1.05    The Association accepts the need for Town and Community Council reform and wishes to embrace it and aid taking any initiative forward.

 

1.06    The Association also notes the proposed White Paper to be issued in the autumn of 2014 on the reform of Town and Community Councils.

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2.         Budgets and Services

 

2.1       Principle authority budgets

The Association recognises that budgets are tight for principle authorities and that they have to make budget cuts and that a re-organisation is essential.  The Association does not wish to enter the debate about why such the budgets are out of control but wishes to focus on future delivery of services at both Principle and Local Council levels.

 

2.2       Consultation with communities

The service cuts by Principle Authorities has been unplanned and random with little or no consultation with the Town and Community Councils who represent their communities which will be affected.  Where the Principle Authority has tried to consult it has been presented in such a complicated way the public have little chance of understanding it all.  In one case a consultation was held with Officers stating that ‘no decisions had been made’ yet two days later one of the services was altered which was the subject of the consultation. This gave the public little faith in being listed to at all.

 

2.3       Service delivery

The service delivery of the Principle Authorities is changing rapidly. For Town and Community Councils to plan and take on services being devolved they need a full picture of all the services which are to be cut, reduced or devolved.  Without a full list no Town and Community Council can plan and assess its own priorities for its own Community.  The Association is not aware of any Principle Authority that has provided such a list or plan, even when asked.  Without this services will be lost without need and without proper consideration being given to their sustainability.

 

2.4       Programme of reduction in expenditure

The programme of cuts by Principle Authorities is upon us over the next few years, the programme for the reform of Local Town and Community Council is not due until a few years later.  This creates a problem when Local Councils are trying to save local services. At present a lot of the Town and Community Councils in Wales cover to smaller area to be able to take over much in the way of services, if they were combined with others they would have a better chance.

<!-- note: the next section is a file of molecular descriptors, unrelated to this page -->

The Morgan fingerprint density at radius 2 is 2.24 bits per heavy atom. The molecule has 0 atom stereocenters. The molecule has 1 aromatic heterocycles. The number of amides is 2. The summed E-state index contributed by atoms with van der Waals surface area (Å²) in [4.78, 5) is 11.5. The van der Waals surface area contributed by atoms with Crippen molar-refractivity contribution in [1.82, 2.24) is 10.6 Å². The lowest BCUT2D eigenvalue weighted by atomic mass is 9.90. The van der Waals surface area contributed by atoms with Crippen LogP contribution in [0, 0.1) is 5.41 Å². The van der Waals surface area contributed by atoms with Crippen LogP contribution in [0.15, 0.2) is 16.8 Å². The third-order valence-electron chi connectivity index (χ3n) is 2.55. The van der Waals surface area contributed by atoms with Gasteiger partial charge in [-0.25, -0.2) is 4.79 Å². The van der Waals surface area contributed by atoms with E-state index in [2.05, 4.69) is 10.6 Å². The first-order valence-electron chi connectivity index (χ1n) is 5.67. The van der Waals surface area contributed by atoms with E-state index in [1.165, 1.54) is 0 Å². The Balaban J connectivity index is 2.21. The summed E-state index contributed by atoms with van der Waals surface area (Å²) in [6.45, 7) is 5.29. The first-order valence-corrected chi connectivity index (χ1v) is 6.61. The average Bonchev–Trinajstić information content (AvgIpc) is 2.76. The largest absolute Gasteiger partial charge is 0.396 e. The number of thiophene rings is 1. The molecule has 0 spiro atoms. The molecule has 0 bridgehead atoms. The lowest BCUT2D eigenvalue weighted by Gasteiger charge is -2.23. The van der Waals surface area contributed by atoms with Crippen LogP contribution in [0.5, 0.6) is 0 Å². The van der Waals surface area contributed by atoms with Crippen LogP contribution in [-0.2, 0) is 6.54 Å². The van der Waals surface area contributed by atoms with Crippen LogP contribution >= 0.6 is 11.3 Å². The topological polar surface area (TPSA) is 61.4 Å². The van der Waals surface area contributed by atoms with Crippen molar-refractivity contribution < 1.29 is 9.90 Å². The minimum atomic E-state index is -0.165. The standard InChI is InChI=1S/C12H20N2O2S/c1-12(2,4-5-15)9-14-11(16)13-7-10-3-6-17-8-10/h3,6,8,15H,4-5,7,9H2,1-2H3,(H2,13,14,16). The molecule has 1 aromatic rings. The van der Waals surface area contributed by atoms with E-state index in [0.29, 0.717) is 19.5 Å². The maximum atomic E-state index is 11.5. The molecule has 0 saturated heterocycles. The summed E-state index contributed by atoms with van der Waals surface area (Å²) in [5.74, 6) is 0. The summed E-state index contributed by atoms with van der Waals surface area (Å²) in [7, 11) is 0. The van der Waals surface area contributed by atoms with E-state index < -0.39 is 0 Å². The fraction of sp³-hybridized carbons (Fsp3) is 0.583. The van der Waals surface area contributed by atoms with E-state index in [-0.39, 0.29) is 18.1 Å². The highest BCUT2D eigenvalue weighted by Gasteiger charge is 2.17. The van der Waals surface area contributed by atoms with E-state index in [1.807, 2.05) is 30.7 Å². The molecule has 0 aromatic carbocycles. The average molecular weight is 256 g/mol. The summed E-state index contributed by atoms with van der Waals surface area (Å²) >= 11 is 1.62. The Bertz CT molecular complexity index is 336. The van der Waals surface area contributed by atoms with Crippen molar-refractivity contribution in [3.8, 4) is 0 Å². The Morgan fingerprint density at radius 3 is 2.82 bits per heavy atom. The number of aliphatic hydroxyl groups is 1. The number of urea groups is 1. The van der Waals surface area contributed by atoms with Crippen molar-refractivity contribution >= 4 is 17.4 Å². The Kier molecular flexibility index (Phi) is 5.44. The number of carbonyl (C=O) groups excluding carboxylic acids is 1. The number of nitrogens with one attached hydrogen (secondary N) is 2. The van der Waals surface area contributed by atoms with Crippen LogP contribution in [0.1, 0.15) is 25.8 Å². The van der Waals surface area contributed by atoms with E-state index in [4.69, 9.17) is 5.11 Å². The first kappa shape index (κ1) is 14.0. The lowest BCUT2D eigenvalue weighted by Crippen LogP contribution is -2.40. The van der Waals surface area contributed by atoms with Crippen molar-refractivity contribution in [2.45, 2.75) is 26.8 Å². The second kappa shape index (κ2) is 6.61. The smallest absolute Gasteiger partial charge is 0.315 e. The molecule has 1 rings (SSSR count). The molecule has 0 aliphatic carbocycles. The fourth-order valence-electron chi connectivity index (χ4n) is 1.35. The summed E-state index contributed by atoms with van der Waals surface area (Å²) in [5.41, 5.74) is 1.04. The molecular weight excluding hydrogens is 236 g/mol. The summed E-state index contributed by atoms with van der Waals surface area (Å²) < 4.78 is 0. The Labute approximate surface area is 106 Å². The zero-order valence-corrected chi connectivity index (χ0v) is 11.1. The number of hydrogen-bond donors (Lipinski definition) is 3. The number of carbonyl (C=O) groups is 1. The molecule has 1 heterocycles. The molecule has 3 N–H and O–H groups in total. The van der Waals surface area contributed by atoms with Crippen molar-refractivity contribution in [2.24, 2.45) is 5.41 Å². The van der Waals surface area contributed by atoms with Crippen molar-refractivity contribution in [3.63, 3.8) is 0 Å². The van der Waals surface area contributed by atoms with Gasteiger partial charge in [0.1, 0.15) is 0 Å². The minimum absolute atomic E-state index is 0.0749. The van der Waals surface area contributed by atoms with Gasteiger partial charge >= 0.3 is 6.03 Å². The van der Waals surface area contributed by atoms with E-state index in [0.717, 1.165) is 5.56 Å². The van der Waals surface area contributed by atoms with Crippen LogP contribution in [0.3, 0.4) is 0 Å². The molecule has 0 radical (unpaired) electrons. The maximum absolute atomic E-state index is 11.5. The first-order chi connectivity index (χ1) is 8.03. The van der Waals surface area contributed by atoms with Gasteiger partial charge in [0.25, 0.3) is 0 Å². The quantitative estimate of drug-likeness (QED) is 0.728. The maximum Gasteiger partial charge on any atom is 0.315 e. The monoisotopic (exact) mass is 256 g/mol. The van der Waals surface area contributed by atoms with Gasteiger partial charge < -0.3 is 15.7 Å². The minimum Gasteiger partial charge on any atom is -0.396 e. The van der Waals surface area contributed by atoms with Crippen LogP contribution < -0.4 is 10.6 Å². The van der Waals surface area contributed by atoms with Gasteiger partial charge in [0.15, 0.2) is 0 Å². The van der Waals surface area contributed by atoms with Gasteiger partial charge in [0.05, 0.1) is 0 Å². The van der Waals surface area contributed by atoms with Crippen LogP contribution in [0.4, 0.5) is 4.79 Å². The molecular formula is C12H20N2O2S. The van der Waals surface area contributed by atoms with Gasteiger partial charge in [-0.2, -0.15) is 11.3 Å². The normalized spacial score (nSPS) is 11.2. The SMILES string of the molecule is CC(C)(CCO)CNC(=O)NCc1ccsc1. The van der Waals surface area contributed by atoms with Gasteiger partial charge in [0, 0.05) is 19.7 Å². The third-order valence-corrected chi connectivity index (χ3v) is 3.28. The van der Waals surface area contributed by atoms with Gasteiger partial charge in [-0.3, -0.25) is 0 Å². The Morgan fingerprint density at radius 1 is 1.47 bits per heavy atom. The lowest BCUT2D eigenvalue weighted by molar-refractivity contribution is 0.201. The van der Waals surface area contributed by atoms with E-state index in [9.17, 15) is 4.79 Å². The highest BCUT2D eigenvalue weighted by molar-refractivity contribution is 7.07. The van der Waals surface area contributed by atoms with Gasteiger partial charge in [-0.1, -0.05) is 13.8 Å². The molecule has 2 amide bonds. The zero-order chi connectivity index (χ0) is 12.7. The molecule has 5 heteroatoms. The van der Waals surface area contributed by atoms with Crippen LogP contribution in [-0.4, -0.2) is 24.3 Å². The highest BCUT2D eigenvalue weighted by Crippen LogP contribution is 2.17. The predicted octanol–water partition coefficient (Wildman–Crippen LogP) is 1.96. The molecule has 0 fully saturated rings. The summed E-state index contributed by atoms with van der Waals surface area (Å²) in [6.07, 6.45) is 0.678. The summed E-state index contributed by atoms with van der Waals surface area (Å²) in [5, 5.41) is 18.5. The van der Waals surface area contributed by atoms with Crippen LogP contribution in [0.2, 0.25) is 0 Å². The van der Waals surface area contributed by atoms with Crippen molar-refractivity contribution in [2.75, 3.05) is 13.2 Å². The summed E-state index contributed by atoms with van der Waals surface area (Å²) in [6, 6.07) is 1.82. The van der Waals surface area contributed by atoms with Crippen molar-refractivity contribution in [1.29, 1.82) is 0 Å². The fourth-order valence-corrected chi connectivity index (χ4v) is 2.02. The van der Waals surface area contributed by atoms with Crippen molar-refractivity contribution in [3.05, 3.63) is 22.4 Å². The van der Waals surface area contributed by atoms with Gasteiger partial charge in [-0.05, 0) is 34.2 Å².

2.5       Random and unplanned

The Principle Authorities appear in many cases to have a random approach to the service cuts they face.  The services they wish to devolve are often offered to Town and Community Councils with little back up information and on such a tight timescale that being able to fund such services is almost impossible.  This is not a professional approach to the reforms needed in service delivery.

 

2.6       Lack of caring – social price

The concern of many of our Members is that the Social Price of some of the cuts being made has not been taken into account.  In one case where a Day Centre is to close (if not taken over by the Local Council) when asked what happens to the people there if it closes the answer was just a ‘shrug of the shoulders’.  Not an appropriate way to address the cuts.

 

2.7       The problem with staffing

The issue of devolution of services and TUPE arrangements comes into focus when looking at taking over services where Principle Authority Staff are to be considered for transfer as well.  The Local Government Pension Scheme has been unaffordable for Principle Authorities for decades.  Town and Community Councils will not be able to fund services on the contracts many of the Principle Authority Staff enjoy.  There needs to be a proper adjustment so that when Town and Community Councils take over staff there is the ability to renegotiate before a final decision on taking over a service can be confirmed.

 

3.         The issues

 

3.1       Services

The services which are being cut and which Town and Community Councils are being asked to take over vary from area to area.  However, in a lot of cases the services now being the subject of discussion include libraries, day centres etc. In these cases unless the Local Councils work together the service can not be saved on the funding offered by the Principle Authority (often 25% to 33% of the cost).  The legal problem is that one Town or Community Council can not fund another Town or Community Council’s area.

 

3.2       Size of Councils

The major issue with budget cuts and the devolving of services to Town and Community Councils is their size to ensure sustainability, their precept levels compared to adjoining Town and Community Councils and their staffing capability to deliver such services.

The need for the combining, enlarging or clustering of Councils is essential if services are to be delivered efficiently and properly.  Due to the issues raised in 2.4 above this issue needs to be addressed with all speed.

 

3.3       Town and Community Councils

The Association suggests that due to complexity of the number of existing Town and Community Councils, their cultures, abilities and viewpoints that it would be wise to get the Principle Authorities to engage and get the Town and Community Councils themselves to agree who should go with who.  In this way the enlargement of areas stands a better chance of working.

  

3.4       Reserves

The Town and Community Councils are required by Audit to have approx 1 years expenditure as a level of reserves.  Many Town and Community Councils have this in place.  However, when taking on extra services not only does the Local Council have to find the money to run them but also to find the money to boost reserves to support such services. The Principle Councils have built up their reserves to support these services (which are now to be removed) but are not passing those appropriate reserves over to the Local Councils.